DNS records explanation

Hi there,

In this article I will be describing each of the nine most commonly used DNS records separately. A lot of System Administrators confuse the various DNS records with one another, and as a result they’re not able to represent themselves well in interviews. I can’t stress how important it is to understand all the different types of records. The most common records we use in our Internal \ External environment are:


A  Record  (IPv4):

These are so simple – in most cases an A record describes a computer name, as well as an IP address. A computer which receives an IP from a DHCP automatically registers in DNS as an “A record”. You can also create a record for other services like “Web” or “Device”.

For Example:

Computer name:



AAAA  ( IPv6) :

These are exactly the same as what I just described in the A record section, but in this case, we are using only IPv6.

Example :



CNAME Record:

Alias – in simple language we can define this record as a “Nickname”.

You can create a CNAME record like the following.

For example, you can access www. pelegit.co.il  using the regular URL, as well as by using www.pit.co.il as well, got it?

Now for a real Example – try to access Google using this URL: www.googl.com ( you’ll note that you are automatically redirected to Google.com )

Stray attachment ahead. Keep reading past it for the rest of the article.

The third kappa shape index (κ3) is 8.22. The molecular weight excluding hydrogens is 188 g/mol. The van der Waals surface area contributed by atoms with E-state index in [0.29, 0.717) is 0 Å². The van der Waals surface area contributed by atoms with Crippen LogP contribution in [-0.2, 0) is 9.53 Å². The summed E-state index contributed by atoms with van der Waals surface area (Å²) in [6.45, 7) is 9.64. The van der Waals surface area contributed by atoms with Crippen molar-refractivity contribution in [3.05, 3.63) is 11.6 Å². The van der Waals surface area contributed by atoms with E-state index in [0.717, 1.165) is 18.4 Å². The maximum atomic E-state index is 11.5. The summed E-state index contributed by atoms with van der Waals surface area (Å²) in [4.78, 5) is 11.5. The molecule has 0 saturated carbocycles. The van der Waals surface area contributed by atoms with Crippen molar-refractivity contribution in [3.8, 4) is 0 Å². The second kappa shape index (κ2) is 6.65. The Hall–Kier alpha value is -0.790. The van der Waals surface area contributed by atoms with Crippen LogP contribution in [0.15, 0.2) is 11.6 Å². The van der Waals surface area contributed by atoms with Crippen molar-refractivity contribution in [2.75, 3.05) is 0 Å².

MX Record:

This record is for mail services [Exchange would be a good example].

PTR Record:

According to Standard 1912, each record should be replayed to us as a name query, not only an IP.

Example :–>mail.pelegit.co.il.

NS Record: ( Name Server )

This record shows us which DNS servers are in our domain.

SOA Record: ( Start of Authority )

Very important: this record provides us with domain information, as well as who is responsible for a specific domain.

For example:


Primary nameserver:.
Hostmaster E-mail address:.
Serial #:
Default TTL

DNS records explanation

For more information about SPF records, read my article about SPF:

What is SPF Record?

SRV Record:

This type of record helps servers or services work correctly. It depends on the server features you are using. To be clear, we are talking about a specific Service record here, one with an automatically created record. For example, when you install Active Directory you might notice that GC, Kerberos, LDAP, or SRV records are created. In office 365 for example, you have to create an SRV record manually in order to work with the Office 365 service.

Another example is in office 365. In office 365 you have to create an SRV record manually in order to work with the Office 365 service properly.

NSLOOKUP is a DNS CMD tool we use in case of querying.